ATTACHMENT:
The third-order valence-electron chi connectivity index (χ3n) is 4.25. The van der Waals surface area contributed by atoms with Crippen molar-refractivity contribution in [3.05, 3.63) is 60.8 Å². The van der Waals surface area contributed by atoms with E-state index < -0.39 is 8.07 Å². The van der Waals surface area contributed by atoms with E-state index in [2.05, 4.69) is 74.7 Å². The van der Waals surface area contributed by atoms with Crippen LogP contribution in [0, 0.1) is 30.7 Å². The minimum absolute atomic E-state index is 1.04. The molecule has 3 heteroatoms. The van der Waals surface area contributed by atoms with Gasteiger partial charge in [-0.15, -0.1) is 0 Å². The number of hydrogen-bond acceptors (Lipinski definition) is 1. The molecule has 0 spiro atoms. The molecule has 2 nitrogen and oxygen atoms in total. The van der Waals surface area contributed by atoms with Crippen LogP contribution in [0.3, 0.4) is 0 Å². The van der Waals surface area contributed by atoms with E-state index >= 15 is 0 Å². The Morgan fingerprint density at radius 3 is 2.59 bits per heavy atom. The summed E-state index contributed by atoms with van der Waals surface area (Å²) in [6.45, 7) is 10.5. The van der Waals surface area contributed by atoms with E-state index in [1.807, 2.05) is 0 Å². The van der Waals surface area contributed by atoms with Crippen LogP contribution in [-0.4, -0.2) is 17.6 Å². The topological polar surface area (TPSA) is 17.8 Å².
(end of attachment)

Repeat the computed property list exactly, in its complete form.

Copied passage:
The third-order valence-electron chi connectivity index (χ3n) is 4.25. The van der Waals surface area contributed by atoms with Crippen molar-refractivity contribution in [3.05, 3.63) is 60.8 Å². The van der Waals surface area contributed by atoms with E-state index < -0.39 is 8.07 Å². The van der Waals surface area contributed by atoms with E-state index in [2.05, 4.69) is 74.7 Å². The van der Waals surface area contributed by atoms with Crippen LogP contribution in [0, 0.1) is 30.7 Å². The minimum absolute atomic E-state index is 1.04. The molecule has 3 heteroatoms. The van der Waals surface area contributed by atoms with Gasteiger partial charge in [-0.15, -0.1) is 0 Å². The number of hydrogen-bond acceptors (Lipinski definition) is 1. The molecule has 0 spiro atoms. The molecule has 2 nitrogen and oxygen atoms in total. The van der Waals surface area contributed by atoms with Crippen LogP contribution in [0.3, 0.4) is 0 Å². The van der Waals surface area contributed by atoms with E-state index >= 15 is 0 Å². The Morgan fingerprint density at radius 3 is 2.59 bits per heavy atom. The summed E-state index contributed by atoms with van der Waals surface area (Å²) in [6.45, 7) is 10.5. The van der Waals surface area contributed by atoms with E-state index in [1.807, 2.05) is 0 Å². The van der Waals surface area contributed by atoms with Crippen LogP contribution in [-0.4, -0.2) is 17.6 Å². The topological polar surface area (TPSA) is 17.8 Å².